Historical
        Islington pictures

The Islington Archaeology & History Society is here to investigate, learn and celebrate the heritage that is left to us. We host lectures and other events, organise walks and produce a quarterly journal. The society, its events, shop and journal are run entirely by volunteers.

On this page: Events Historical and literary walks Journal Our 18th century Islington font

On other pages: Research resources Store: buy books, old maps and more About us and contact Membership

Islington
          Archaeology & History Society is on Facebook Keep up to date and join the conversations at our Facebook group at www.facebook.com/groups/islingtonhistory, which has hundreds of members.

 

Events

We host 10 lectures a year, usually at Islington Town Hall on Upper Street, N1, as well as book launches and joint events. Talks are free to members; we ask non-members for a £1 donation.

The society runs history walks, including regular George Orwell walks – click here for information on walks.


Wednesday 18 January, 7.30pm, Islington Town Hall

The Grand Junction Water Works and the development of London’s water supply 

Chris Great, London Museum of Water and Steam, Kew

Chris Great will discuss the challenges of supplying water to a rapidly growing city throughout the 19th century, with issues of pollution and disease and the enabling role of the steam engine. Steam was any important source of power the 18th, 19th and even 20th centuries.

The London Museum of Water and Steam has four working beam engines, including a Boulton and Watt of 1820 and the world’s largest working Cornish pumping engine, which was installed in 1846 and worked 24/7 until 1944.

The Kew Engines Trust, the restoration of the engines and how the museum was set up will also be discussed.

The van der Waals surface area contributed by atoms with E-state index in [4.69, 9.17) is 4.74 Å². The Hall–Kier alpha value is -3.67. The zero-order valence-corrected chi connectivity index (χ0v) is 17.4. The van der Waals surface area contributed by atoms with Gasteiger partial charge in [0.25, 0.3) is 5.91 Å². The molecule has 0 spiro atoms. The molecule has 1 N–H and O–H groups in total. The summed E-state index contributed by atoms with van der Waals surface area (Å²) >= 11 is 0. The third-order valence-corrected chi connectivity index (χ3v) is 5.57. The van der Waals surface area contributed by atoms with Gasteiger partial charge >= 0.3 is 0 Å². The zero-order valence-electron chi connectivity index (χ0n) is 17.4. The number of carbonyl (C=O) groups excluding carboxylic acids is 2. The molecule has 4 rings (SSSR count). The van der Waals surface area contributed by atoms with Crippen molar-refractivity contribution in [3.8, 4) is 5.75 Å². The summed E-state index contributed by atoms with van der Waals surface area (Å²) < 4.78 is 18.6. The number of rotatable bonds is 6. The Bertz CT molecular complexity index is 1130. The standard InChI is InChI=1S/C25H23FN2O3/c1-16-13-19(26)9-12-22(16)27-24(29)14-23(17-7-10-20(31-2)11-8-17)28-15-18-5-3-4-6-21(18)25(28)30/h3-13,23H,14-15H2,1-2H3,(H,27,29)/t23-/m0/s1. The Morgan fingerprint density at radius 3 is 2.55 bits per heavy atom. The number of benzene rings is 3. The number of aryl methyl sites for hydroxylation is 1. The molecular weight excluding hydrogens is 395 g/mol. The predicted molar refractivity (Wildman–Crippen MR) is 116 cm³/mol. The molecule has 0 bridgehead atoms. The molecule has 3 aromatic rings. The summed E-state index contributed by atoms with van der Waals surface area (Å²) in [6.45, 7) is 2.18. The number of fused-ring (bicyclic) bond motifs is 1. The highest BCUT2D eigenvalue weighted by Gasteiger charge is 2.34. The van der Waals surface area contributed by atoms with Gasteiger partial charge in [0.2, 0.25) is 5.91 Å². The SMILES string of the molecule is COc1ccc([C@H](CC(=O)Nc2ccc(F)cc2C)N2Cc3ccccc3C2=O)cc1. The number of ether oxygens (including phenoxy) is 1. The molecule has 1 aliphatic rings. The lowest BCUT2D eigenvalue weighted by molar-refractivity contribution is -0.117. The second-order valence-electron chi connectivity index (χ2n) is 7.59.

Wednesday 15 February, 7.30pm, Islington Town Hall

The abandoned Northern Line extension

Jim Blake, author of Northern Wastes: the Scandal of the Uncompleted Northern Line

Plans for an extension to the Northern Line from Finsbury Park to Highgate and Alexandra Palace were abandoned in the early 1950s – even though works worth more than £3 million had been carried out on it.

The works from Finsbury Park to Alexandra Palace were virtually complete. Highgate High Level Station was substantially rebuilt in 1940. The extension had been put on hold because of the Second World War. Although London Transport intended to complete the project – even announcing completion dates for 1948-49 – all uncompleted sections were abandoned in the early 1950s.

Jim Blake will tell the story of this abandoned scheme.


Wednesday 15 March, 7.30pm, Islington Town Hall

The Swedenborg Society 

Richard Lines, author of A History of the Swedenborg Society and former Swedenborg Society trustee

Emanuel Swedenborg (1688–1772) was a philosopher, scientist, inventor, astronomer, mathematician, parliamentary figure and theologian.
He had a prolific career as an inventor and scientist; among his designs was a flying machine. Later in life, he became increasingly involved in spiritual matters and wrote 18 published theological works, including a book on the afterlife, Heaven and Hell.

He knew London well and died at Cold Bath Fields, Clerkenwell, in March 1772.

Established in 1810, the Swedenborg Society translates and publishes Swedenborg’s works. Richard Lines was secretary of the Swedenborg Society from 2002 to 2014 and a trustee for nearly 20 years.



Events contacts

If you are interested in giving a talk to the society, please contact chairman Andrew Gardner on Andy [at] islingtonhistory.org.uk